Top ten things to see and do in Tarifa

Tarifa is one of the most vibrant sea towns in Spain. Located in the province of Cadiz, it is one of the go-to summer beach destinations for Spaniards to enjoy unspoiled beaches, adrenaline-filled activities and the buzzing nightlife. Tarifa is a special place as it’s where the Mediterranean meets the Atlantic and it is the last stop in Europe before you reach Africa.

There is something for everyone, but we have rounded up our top 10 things to do in Tarifa to help you choose what to do first.

  • Kite surfing
  • Whale watching
  • Visit unspoiled beaches
  • See Roman ruins
  • Head to Punta Paloma
  • Go hiking
  • Horse riding
  • Experience the nightlife
  • Walk the castle walls
  • Pop over to Morocco

Kite Surfing

Kitesurfing Tarifa

Kite surfing is the reason Tarifa is no longer just a fishing village. Around thirty years ago the surfers came and conquered, and nowadays the Batalla del Salado, Tarifa’s main commercial street, is lined with surf clothing emporiums and board shops. 

Championships are held here but novices are welcome too – there are also a huge number of kite schools if you are looking for lessons. Consider that it might take a couple of days before you get out on the water., but it will be worth it. The most popular kitesurfing spot in Tarifa is Playa Valdevaqueros, just 6km outside town. 

Whale watching


The Strait of Gibraltar teems with dolphins (common, bottlenose and striped) and whales (fin, pilot, sperm and killer) and most of the companies who offer excursions, for example, Firmm, are so confident of sightings that they’ll take you out again for free if you don’t see anything.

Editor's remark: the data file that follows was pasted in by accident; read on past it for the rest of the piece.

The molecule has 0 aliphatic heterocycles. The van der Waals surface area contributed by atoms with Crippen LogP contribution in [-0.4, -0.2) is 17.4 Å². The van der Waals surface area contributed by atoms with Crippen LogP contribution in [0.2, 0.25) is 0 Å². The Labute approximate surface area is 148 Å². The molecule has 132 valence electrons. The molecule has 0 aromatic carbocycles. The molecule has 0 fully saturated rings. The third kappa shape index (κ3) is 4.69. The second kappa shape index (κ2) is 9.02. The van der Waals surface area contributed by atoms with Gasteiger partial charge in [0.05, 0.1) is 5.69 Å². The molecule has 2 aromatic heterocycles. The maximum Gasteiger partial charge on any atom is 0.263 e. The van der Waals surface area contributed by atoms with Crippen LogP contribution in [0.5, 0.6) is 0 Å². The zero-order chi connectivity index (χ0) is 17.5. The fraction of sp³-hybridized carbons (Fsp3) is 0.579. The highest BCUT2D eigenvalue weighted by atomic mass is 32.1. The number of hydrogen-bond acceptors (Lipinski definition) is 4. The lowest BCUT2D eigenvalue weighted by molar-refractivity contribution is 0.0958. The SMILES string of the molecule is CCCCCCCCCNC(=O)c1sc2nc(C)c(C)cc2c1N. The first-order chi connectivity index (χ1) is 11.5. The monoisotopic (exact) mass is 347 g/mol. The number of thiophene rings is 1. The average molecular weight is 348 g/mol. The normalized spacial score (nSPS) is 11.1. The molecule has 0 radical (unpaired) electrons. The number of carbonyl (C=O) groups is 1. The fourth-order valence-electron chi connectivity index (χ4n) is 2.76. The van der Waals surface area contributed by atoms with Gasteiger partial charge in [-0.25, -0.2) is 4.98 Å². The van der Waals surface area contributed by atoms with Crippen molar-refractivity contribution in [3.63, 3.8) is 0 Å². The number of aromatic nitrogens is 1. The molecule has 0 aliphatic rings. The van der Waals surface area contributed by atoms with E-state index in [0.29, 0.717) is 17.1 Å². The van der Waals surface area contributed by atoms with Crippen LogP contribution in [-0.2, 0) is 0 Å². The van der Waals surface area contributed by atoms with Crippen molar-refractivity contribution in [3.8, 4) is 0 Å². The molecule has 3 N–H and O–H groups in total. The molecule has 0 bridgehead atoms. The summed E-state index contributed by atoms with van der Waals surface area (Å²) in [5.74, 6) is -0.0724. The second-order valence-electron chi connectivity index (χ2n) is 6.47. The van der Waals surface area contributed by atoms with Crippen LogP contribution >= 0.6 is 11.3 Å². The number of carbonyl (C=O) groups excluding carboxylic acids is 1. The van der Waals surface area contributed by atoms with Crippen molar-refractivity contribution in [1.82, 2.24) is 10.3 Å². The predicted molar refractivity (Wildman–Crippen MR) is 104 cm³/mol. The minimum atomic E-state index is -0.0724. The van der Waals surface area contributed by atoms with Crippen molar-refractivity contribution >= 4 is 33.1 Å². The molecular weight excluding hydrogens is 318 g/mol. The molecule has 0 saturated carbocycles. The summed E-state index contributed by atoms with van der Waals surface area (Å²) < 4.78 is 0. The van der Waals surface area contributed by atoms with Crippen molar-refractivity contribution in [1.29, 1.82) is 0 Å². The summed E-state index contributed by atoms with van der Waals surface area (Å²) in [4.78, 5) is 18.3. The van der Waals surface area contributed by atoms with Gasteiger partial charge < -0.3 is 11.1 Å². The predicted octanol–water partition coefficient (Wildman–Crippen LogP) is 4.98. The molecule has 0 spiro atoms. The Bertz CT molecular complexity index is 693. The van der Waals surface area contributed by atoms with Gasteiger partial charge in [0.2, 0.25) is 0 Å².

High summer is the time to see the killer whales and early summer for sperm whales – the other species can be seen all year round. Prices start at around €30 per adult and a little less for children.  

Playa Los Lances

Playa de Los Lances, Tarifa

Kitesurfers head to the beach of Los Lances in the winter as in the high season, the beach is reserved for swimmers and sunbathers. The beach of Los Lances is still relatively undeveloped and wild, a true gem along this coastline and is one of the best places to catch a beautiful sunset. 

Broad and backed by an unspoiled bird reserve, this beach is perfect for family days out, walking and bathing in the ocean. There are a number of chiringuitos if you get hungry and on the other side of the causeway that leads out to the island, you will find the tiny Playa Chica which is more sheltered and perfect for toddlers.  

Baelo Claudia 

Baelo Claudia, Tarifa